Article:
Skeleton as Cultural Icon

by Josh Fox

Skeletons—we all have them. We all know about them. Starting off with 270 bones when we’re born and finishing with 206 when we die, the skeleton is a rather simple part of the human body to wrap your head around (unless, of course, you’re a medical professional). In spite of this, a lot of people all throughout history, and all around the world, have managed to do a great deal with them in regard to various myths and stories, all capable of invoking varying degrees of intrigue.

In Japan, there exists a mythical, giant skeleton creature called the Gashadokuro, or “Starving Skeleton.” The Gashadokuro is born from the bones of people who died from starvation, and in its new unlife, it seeks to quench its hunger pains by biting the heads off of people and drinking the blood that sprays out of their decapitated bodies—sort of like a larger, more violent vampire. Very pleasant to be around, from the sound of it.

Skeletons are also featured prominently in Pieter Bruegel the Elder’s oil painting The Triumph of Death. The painting depicts an army of skeletons wreaking havoc across a devastated landscape. Most of them are simply killing the people in the area, who are offering very futile resistance, while some skeletons are shown acting like normal people in some sort of macabre parody of daily life. The imagery appears to be making two simultaneous statements: Even if we act like it isn’t the case, death exists in unison with life, and: No matter how much we try to avoid it, death is an inevitability that will take us all. Very pleasant.

The culture that most famously involves skeletons would most likely be Mexican culture, specifically with their holiday of the Day of the Dead (El Dia de los Muertos). From October 31 to November 2, Mexicans honor the memories of their ancestors by placing offerings at their graves, and the imagery of skeletons is very commonplace. Candy ones are used to decorate ofrendas, and masks or figurines called “calacas” are also integrated into the festivities. Pixar’s “Coco” provides a recent and accurate portrayal of the Day of the Dead and everything associated with it.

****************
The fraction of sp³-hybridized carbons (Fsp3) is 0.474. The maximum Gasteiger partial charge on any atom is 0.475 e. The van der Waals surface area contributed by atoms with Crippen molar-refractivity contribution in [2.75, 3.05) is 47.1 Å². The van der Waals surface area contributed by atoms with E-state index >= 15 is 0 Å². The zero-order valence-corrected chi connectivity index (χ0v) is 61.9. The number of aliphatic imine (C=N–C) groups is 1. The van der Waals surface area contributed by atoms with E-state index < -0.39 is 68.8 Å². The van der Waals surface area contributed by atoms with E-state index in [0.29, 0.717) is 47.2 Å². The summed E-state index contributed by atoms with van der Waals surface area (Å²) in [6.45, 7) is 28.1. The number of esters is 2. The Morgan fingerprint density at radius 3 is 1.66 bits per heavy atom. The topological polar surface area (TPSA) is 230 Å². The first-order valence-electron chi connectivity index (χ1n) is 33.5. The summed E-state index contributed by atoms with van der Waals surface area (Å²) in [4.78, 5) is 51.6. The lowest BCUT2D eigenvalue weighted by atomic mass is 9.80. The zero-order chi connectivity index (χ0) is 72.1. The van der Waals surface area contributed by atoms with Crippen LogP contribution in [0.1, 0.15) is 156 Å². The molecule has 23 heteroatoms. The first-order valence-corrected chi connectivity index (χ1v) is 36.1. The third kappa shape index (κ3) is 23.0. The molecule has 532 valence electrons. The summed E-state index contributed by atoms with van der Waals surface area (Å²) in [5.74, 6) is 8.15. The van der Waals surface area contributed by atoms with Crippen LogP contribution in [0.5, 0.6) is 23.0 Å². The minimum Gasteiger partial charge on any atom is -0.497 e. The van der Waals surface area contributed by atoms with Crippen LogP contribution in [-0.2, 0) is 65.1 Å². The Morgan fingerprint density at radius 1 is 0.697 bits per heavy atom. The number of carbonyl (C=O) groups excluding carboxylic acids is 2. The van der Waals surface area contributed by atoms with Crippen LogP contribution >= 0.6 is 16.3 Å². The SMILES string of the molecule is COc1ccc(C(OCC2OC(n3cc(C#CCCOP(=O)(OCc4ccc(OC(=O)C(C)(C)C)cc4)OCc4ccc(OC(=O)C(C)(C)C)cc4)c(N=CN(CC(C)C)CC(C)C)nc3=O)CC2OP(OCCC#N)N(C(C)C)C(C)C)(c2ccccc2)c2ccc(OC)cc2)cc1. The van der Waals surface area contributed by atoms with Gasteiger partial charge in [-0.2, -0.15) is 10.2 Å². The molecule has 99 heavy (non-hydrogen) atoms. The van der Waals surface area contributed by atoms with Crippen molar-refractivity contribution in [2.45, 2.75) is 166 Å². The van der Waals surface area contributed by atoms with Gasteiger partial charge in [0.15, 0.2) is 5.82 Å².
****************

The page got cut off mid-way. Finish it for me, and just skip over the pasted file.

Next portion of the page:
Skeletons represent a great deal. They’re used to honor the dead, they’re used to make you accept that we’ll all eventually be dead, and they’re even used to simply scare the pants off of you. The more you get into it, the more interesting information you end up learning. No skullduggery there.


References:

Begalke, Bill. “My journey with La Calaca: a Day of the Dead experience.” MexConnect, MexConnect, 1 Oct. 2000,
http://www.mexconnect.com/articles/382-a-journey-with-la-calaca-a-day-of-the-dead-experience.

Kincaid, Andrew. “The Gashadokuro.” Japan Powered, Chris Kincaid, 4 Aug. 2012, www.japanpowered.com/folklore-and-urban-legends/the-gashadokuro.

Snyder, James. Northern Renaissance Art: Painting, Sculpture, the Graphic Arts from 1350 to 1575. Harry N. Abrams, 1985.

Villalba, Angela. “Day of the Dead ~ Frequently Asked Questions.” Mexican Sugar Skull, Reign Trading Company, https://www.mexicansugarskull.com/support/faqs.html.





The Triumph of Death is an oil panel painting by Pieter Bruegel the Elder painted in 1562. It has been in the Museo del Prado in Madrid since 1827. Click to enlarge.
Wikimedia Commons



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